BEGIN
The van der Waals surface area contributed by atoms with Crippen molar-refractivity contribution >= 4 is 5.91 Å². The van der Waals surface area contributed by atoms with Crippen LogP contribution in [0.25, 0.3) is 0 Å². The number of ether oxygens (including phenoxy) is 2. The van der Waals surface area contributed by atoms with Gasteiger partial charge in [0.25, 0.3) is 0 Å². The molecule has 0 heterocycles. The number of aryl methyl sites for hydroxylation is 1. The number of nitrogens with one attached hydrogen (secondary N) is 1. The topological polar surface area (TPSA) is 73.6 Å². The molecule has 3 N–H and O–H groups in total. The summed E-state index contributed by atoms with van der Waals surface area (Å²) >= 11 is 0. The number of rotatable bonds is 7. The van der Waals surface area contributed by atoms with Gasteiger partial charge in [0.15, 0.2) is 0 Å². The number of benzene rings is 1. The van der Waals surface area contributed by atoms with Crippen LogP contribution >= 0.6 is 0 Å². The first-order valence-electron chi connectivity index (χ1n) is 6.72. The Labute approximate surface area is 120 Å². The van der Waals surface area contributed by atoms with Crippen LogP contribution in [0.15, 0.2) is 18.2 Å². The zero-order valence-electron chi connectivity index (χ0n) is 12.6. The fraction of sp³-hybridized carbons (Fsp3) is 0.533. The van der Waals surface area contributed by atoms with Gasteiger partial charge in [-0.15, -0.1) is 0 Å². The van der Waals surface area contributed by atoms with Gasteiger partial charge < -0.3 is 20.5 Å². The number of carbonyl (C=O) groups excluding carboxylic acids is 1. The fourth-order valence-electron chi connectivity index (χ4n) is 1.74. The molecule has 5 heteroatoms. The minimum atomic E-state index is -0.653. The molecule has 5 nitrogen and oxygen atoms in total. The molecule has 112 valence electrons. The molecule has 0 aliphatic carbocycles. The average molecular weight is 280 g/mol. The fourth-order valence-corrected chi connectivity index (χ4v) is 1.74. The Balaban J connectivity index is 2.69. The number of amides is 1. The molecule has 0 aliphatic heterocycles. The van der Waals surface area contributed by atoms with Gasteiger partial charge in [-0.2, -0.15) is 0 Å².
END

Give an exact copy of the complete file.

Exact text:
The van der Waals surface area contributed by atoms with Crippen molar-refractivity contribution >= 4 is 5.91 Å². The van der Waals surface area contributed by atoms with Crippen LogP contribution in [0.25, 0.3) is 0 Å². The number of ether oxygens (including phenoxy) is 2. The van der Waals surface area contributed by atoms with Gasteiger partial charge in [0.25, 0.3) is 0 Å². The molecule has 0 heterocycles. The number of aryl methyl sites for hydroxylation is 1. The number of nitrogens with one attached hydrogen (secondary N) is 1. The topological polar surface area (TPSA) is 73.6 Å². The molecule has 3 N–H and O–H groups in total. The summed E-state index contributed by atoms with van der Waals surface area (Å²) >= 11 is 0. The number of rotatable bonds is 7. The van der Waals surface area contributed by atoms with Gasteiger partial charge in [0.15, 0.2) is 0 Å². The number of benzene rings is 1. The van der Waals surface area contributed by atoms with Crippen LogP contribution >= 0.6 is 0 Å². The first-order valence-electron chi connectivity index (χ1n) is 6.72. The Labute approximate surface area is 120 Å². The van der Waals surface area contributed by atoms with Crippen LogP contribution in [0.15, 0.2) is 18.2 Å². The zero-order valence-electron chi connectivity index (χ0n) is 12.6. The fraction of sp³-hybridized carbons (Fsp3) is 0.533. The van der Waals surface area contributed by atoms with Gasteiger partial charge in [-0.15, -0.1) is 0 Å². The van der Waals surface area contributed by atoms with Gasteiger partial charge < -0.3 is 20.5 Å². The number of carbonyl (C=O) groups excluding carboxylic acids is 1. The fourth-order valence-electron chi connectivity index (χ4n) is 1.74. The molecule has 5 heteroatoms. The minimum atomic E-state index is -0.653. The molecule has 5 nitrogen and oxygen atoms in total. The molecule has 112 valence electrons. The molecule has 0 aliphatic carbocycles. The average molecular weight is 280 g/mol. The fourth-order valence-corrected chi connectivity index (χ4v) is 1.74. The Balaban J connectivity index is 2.69. The number of amides is 1. The molecule has 0 aliphatic heterocycles. The van der Waals surface area contributed by atoms with Gasteiger partial charge in [-0.2, -0.15) is 0 Å².